# Suggestions for identifying summed random effects

I am trying to estimate a repeated measures model with individual-level random intercepts and correlated random slopes partitioned into genetic effects G and environmental effects E. The genetic effects are scaled with fixed row-wise relatedness matrix A, which is relatively sparse. The environmental effects are i.i.d. and meant to simply soak up any unobserved individual heterogeneity not captured by the fixed covariance genetic effects. The response model is specified by the sum G + E, which is making it difficult for identification of the distinct standard deviations and correlations of the G and E effects. The model does a somewhat good job of returning simulated SDs despite sampling quite poorly (with low bulk and tail ESS), but the correlations seem to jump around haphazardly.

I’ve experimented with implementing basic prior regularization and some constraints on the parameters, but I’m hoping I’ve missed more effective strategies for enhancing identification. My code is below. Note that I take advantage of a matrix normal parameterization of the genetic effects to avoid direct computation of the Kronecker product G %x% A.

``````data {
int<lower=1> N; //number of observations
int<lower=0> I; //number of individuals
int<lower=0> M; //number of genetic effects
int<lower=0> E; //number of environment effects
int<lower=1> id_j[N]; //index of individual observations
matrix[I,I] Amat; //genetic relatedness matrix
vector[N] X1; //covariate
real Y[N]; //normal response
}

transformed data{
matrix[I,I] LA = cholesky_decompose(Amat); //lower-triangle A matrix
real conditional_mean0 = 0; //fixed global intercept
}

parameters {
real<lower=-1,upper=1> conditional_mean1; //expectation for subject slopes
vector<lower=0>[M] sdG_U; //genetic effect SDs
vector<lower=0>[E] sdE_U; //environment effect SDs
real<lower=0> sd_R; //residual SD
cholesky_factor_corr[M] LG_u; //genetic effect correlations
cholesky_factor_corr[E] LE_u; //environment effect correlations
matrix[I,M] std_devG; //genetic deviations
matrix[I,E] std_devE; //environment deviations
}

transformed parameters {
matrix[I, M] G_re; //genetic random effects (G_intercept, G_slope)
matrix[I, E] E_re; //environment random effects (E_intercept, E_slope)
vector[I] P0; //phenotypic random intercepts (G + E)
vector[I] P1; //phenotypic random slopes (G + E)

//matrix normal sampling of genetic effects
G_re = LA * std_devG  * diag_pre_multiply(sdG_U, LG_u) ;
//environment effects
E_re = std_devE * diag_pre_multiply(sdE_U, LE_u) ;
//phenotypic effects (centered on global intercept and slope)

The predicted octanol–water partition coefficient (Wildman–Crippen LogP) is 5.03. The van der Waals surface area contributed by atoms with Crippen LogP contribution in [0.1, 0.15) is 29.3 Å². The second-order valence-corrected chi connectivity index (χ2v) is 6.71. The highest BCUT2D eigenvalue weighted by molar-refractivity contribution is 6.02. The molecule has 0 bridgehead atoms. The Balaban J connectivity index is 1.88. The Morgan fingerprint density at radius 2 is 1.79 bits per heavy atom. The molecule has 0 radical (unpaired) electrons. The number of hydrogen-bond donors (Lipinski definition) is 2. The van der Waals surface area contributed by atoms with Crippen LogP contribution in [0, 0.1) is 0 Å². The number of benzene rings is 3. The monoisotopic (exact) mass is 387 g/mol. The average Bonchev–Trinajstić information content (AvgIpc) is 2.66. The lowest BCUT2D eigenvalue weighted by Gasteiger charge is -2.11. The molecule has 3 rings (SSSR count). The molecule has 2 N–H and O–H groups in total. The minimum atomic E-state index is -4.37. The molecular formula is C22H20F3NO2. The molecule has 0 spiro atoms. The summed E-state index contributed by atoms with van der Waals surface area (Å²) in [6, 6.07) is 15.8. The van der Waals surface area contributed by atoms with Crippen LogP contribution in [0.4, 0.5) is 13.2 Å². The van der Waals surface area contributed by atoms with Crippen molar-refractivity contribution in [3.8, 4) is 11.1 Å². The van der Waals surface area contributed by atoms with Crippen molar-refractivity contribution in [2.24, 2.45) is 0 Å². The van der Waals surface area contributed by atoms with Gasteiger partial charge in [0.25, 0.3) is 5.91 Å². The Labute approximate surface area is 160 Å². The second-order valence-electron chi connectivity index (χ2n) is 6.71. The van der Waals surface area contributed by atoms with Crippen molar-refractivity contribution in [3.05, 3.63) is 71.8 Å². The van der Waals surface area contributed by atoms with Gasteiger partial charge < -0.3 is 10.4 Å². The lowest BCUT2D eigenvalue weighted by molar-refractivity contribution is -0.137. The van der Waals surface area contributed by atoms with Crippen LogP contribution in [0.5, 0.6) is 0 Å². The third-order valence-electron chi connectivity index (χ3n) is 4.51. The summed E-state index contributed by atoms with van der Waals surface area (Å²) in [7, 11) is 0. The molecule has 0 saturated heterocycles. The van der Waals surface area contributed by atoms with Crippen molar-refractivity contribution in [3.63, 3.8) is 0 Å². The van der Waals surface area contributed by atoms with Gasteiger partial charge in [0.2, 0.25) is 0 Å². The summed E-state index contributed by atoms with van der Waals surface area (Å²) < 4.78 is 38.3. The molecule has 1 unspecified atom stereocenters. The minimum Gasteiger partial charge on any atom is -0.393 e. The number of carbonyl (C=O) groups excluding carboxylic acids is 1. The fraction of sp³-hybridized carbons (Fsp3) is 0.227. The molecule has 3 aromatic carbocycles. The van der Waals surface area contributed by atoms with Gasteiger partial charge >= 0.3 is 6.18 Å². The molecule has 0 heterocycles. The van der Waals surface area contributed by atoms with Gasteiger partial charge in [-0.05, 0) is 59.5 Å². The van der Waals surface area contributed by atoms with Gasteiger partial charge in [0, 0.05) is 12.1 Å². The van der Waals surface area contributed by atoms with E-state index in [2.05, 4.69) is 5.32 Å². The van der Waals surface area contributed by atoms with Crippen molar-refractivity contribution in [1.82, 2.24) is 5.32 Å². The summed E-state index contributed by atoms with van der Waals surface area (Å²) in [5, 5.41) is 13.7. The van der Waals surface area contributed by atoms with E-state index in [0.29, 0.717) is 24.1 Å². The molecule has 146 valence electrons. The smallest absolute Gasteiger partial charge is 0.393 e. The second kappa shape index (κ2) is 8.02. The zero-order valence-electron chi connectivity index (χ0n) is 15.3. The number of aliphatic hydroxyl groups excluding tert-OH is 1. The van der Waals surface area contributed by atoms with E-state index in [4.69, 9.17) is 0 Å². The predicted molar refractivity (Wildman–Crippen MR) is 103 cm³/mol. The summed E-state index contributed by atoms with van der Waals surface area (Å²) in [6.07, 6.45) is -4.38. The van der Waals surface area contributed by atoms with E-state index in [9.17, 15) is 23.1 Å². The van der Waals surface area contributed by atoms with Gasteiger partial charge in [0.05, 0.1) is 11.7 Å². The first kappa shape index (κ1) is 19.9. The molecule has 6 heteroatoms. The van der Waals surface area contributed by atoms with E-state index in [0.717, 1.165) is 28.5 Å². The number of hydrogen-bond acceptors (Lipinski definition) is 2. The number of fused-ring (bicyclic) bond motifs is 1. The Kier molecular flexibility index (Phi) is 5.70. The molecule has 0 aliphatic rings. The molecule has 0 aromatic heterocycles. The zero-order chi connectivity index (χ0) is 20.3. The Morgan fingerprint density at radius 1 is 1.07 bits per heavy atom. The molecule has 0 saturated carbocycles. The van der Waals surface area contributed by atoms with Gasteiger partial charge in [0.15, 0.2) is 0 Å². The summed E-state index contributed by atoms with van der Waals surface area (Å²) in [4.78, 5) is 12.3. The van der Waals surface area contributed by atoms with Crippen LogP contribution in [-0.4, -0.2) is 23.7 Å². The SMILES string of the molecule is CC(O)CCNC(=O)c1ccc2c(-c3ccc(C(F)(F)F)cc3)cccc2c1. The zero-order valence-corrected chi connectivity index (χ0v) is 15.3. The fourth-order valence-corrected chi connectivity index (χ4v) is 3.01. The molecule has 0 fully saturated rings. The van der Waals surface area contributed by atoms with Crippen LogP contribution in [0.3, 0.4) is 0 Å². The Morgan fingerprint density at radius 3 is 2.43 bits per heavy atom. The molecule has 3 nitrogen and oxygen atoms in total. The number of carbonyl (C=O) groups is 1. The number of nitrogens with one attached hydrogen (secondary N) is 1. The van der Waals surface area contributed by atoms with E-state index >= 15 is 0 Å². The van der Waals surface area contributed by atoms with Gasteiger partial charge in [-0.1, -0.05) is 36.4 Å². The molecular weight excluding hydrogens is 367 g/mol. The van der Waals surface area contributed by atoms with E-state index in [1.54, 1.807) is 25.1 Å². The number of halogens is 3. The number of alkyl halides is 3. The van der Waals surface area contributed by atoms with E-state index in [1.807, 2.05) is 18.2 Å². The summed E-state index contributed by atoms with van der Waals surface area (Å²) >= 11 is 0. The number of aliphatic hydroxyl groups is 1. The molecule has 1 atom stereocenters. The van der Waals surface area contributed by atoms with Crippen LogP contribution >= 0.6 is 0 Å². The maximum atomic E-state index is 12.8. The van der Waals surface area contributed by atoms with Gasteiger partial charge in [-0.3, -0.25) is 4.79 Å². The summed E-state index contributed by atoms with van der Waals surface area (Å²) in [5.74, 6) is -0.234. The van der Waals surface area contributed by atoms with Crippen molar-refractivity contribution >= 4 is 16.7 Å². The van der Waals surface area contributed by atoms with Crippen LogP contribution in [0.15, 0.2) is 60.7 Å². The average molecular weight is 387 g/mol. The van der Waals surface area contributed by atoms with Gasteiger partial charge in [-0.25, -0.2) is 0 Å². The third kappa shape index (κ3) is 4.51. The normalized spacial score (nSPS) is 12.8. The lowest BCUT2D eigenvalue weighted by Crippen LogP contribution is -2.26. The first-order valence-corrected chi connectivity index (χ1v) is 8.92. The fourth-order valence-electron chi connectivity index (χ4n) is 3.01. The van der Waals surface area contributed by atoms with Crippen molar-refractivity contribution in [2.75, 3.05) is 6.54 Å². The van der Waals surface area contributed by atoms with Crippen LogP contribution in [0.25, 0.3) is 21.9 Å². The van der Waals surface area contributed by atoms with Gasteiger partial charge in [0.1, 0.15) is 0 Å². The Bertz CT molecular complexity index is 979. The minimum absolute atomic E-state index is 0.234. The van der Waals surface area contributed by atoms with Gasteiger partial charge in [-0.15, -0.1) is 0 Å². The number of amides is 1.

P0 = rep_vector(conditional_mean0, I) + col(G_re,1) + col(E_re,1);
P1 = rep_vector(conditional_mean1, I) + col(G_re,2) + col(E_re,2);
}

model{
conditional_mean1 ~ std_normal();
to_vector(std_devG)~std_normal();
to_vector(std_devE)~std_normal();
LG_u ~ lkj_corr_cholesky(3);
LE_u ~ lkj_corr_cholesky(3);
to_vector(sdG_U) ~ exponential(3);
to_vector(sdE_U) ~ exponential(3);
sd_R ~ exponential(3); //residual sd

//response Y ~ G_int + E_int + (G_slope + E_slope)*X1
Y ~ normal( P0[id_j] + P1[id_j].*X1, sd_R);
}
``````

Here are posterior plots indicative of the identification issues for the G and E SDs and correlations. I simulated G and E correlations of large magnitude and opposite sign (-0.5 and 0.5 respectively).

1 Like

Hi,
sorry for taking quite long to respond.

One thing I’ve found useful in a different context where I also had two sources of variability that were hard to distinguish was to have a parameter for total variability and then a proportion of the variability to be accounted for by one of the components, e.g. (for just one sd parameter):

``````parameters {
real<lower=0> total_sd;
real<lower=0,upper=1> varianceG_frac;
}

transformed parameters {
//simplified from sqrt((total_sd^ 2) * varianceG_frac)
real<lower=0> sdG = total_sd * sqrt(varianceG_frac);
//simplified sqrt((total_sd^ 2) * (1 - varianceG_frac))
real<lower=0> sdE = total_sd * sqrt(1 - varianceG_frac);
}
``````

Note that we need to transform from sd to variance, as variance is a linear operator while sd is not.

This way `total_sd` becomes usually well identified and independent of `varianceG_frac` (in the model I’ve used the posterior for this parameter was basically uniform over [0,1] indicating that we couldn’t learn the decomposition, so the model is effectively integrating it out - and the sampling worked quite well).

Does that make sense? And do you think this answers you inquiry?

Not sure if you could decompose the whole covariance matrix this way, but it might be possible… (my linear algebra is too rusty for that). Or maybe just doing this for the standard deviations would be enough.

Best of luck with your model!

2 Likes

Thanks Martin, this is a great idea that had not occurred to me. It seems quite sensible in this context. I will give it a shot and report back!

A brief note as well for anyone who visits this topic in the mean time. The code above is missing transpose operations on the matrix normal parameterization of the random effects.

`````` //matrix normal sampling of genetic effects
G_re = LA * std_devG  * diag_pre_multiply(sdG_U, LG_u) ;
//environment effects
E_re = std_devE * diag_pre_multiply(sdE_U, LE_u) ;
``````

Should be

`````` //matrix normal sampling of genetic effects
G_re = LA * std_devG  * diag_pre_multiply(sdG_U, LG_u)' ;
//environment effects
E_re = std_devE * diag_pre_multiply(sdE_U, LE_u)';
``````

I’ll post updated code once I’ve attempted Martin’s suggestion.

1 Like